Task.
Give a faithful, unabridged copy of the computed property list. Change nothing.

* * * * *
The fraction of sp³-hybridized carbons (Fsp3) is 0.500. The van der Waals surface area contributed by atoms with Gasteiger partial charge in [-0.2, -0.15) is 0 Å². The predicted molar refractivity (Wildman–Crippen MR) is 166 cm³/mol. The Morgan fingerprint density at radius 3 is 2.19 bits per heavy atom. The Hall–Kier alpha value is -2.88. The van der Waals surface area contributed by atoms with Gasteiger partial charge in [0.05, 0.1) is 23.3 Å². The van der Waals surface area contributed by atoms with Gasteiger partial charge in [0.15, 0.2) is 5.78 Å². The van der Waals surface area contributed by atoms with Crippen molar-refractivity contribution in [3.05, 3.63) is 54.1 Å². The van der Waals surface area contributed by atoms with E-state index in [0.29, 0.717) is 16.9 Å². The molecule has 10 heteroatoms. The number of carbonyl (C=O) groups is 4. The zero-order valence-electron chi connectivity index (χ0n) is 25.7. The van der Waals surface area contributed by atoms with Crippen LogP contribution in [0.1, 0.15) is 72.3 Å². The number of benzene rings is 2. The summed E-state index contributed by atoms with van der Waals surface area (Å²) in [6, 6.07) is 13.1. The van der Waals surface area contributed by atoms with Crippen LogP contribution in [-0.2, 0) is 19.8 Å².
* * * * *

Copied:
The fraction of sp³-hybridized carbons (Fsp3) is 0.500. The van der Waals surface area contributed by atoms with Gasteiger partial charge in [-0.2, -0.15) is 0 Å². The predicted molar refractivity (Wildman–Crippen MR) is 166 cm³/mol. The Morgan fingerprint density at radius 3 is 2.19 bits per heavy atom. The Hall–Kier alpha value is -2.88. The van der Waals surface area contributed by atoms with Gasteiger partial charge in [0.05, 0.1) is 23.3 Å². The van der Waals surface area contributed by atoms with Gasteiger partial charge in [0.15, 0.2) is 5.78 Å². The van der Waals surface area contributed by atoms with Crippen molar-refractivity contribution in [3.05, 3.63) is 54.1 Å². The van der Waals surface area contributed by atoms with E-state index in [0.29, 0.717) is 16.9 Å². The molecule has 10 heteroatoms. The number of carbonyl (C=O) groups is 4. The zero-order valence-electron chi connectivity index (χ0n) is 25.7. The van der Waals surface area contributed by atoms with Crippen LogP contribution in [0.1, 0.15) is 72.3 Å². The number of benzene rings is 2. The summed E-state index contributed by atoms with van der Waals surface area (Å²) in [6, 6.07) is 13.1. The van der Waals surface area contributed by atoms with Crippen LogP contribution in [-0.2, 0) is 19.8 Å².